Mysteries aren’t one of my favorite genres for reading, but if I pick one up, I expect it to pass the bedside lamp test. That’s a little criterion I made up for myself. In that test, the better the mystery, the longer the lamp stays on at night while you flip the pages trying to get to the bottom of things. With a really good mystery, the lamp might stay on all night. Not so with Janice Law’s “The Prisoner of the Riviera.” I was drawn to the novel because a) it won a Lamda Literary Award this year; and b) because the main character is real-life English artist Francis Bacon, whose works I have found intriguing. I wish I could say the latter about Law’s book. The second in a series, the mystery takes place post-World War II along the Côte d’Azur. Law’s device of taking an historical figure and using him as an unlikely sleuth in a murder mystery is an interesting one, but her execution here is puzzling and ponderous—and not in a good way.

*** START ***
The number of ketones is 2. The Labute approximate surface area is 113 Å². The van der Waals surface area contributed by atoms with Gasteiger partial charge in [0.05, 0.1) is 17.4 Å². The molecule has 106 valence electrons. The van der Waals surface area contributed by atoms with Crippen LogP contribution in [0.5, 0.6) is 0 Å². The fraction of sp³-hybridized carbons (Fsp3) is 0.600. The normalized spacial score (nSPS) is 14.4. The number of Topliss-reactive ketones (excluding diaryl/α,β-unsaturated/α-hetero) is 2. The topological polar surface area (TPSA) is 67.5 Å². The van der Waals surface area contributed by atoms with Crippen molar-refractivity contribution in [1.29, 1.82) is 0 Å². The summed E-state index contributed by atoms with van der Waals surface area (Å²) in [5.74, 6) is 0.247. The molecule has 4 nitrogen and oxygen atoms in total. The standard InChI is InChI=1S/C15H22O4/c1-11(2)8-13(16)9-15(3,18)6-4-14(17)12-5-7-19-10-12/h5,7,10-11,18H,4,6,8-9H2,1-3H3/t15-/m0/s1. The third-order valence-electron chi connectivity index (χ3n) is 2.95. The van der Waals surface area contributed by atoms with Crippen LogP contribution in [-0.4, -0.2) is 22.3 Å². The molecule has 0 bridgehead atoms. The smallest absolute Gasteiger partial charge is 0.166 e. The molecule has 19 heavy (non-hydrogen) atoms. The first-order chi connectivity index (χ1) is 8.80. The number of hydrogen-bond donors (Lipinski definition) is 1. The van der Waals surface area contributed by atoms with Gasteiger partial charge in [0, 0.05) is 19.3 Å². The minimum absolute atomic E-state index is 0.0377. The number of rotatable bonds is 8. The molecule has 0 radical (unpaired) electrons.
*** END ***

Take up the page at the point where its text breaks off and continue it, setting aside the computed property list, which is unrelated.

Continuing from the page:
The book begins in London in the reconstructive days following the war, but the setting soon changes to the more picturesque and less war-weary French Riviera where Bacon has embarked on a vacation with his lover and nanny to get away from memories of the blitzkrieg. But before they can escape England, Bacon and his lover witness a murder and the artist agrees to deliver a man’s dying words to his wife in the south of France. Bacon is promised to have some massive gambling debts erased if he carries out the request. Soon he becomes involved in a series of murders that follow him to France, where he has become a suspect in the death of the wife he was supposed to visit. Perhaps if you read “Prisoner” quickly in just a few sittings it might hold more suspense and drama. But if you read it over a longer period, as I did, you may lose the thread and have to backtrack several pages to remember about whom it is you are reading. Law’s use of aliases for multiple characters only adds to the confusion and a transgender twist thrown in toward the end does little to heighten interest in the mystery. Luckily, this a relatively short book, which keeps the reader from feeling bound to the story for too long.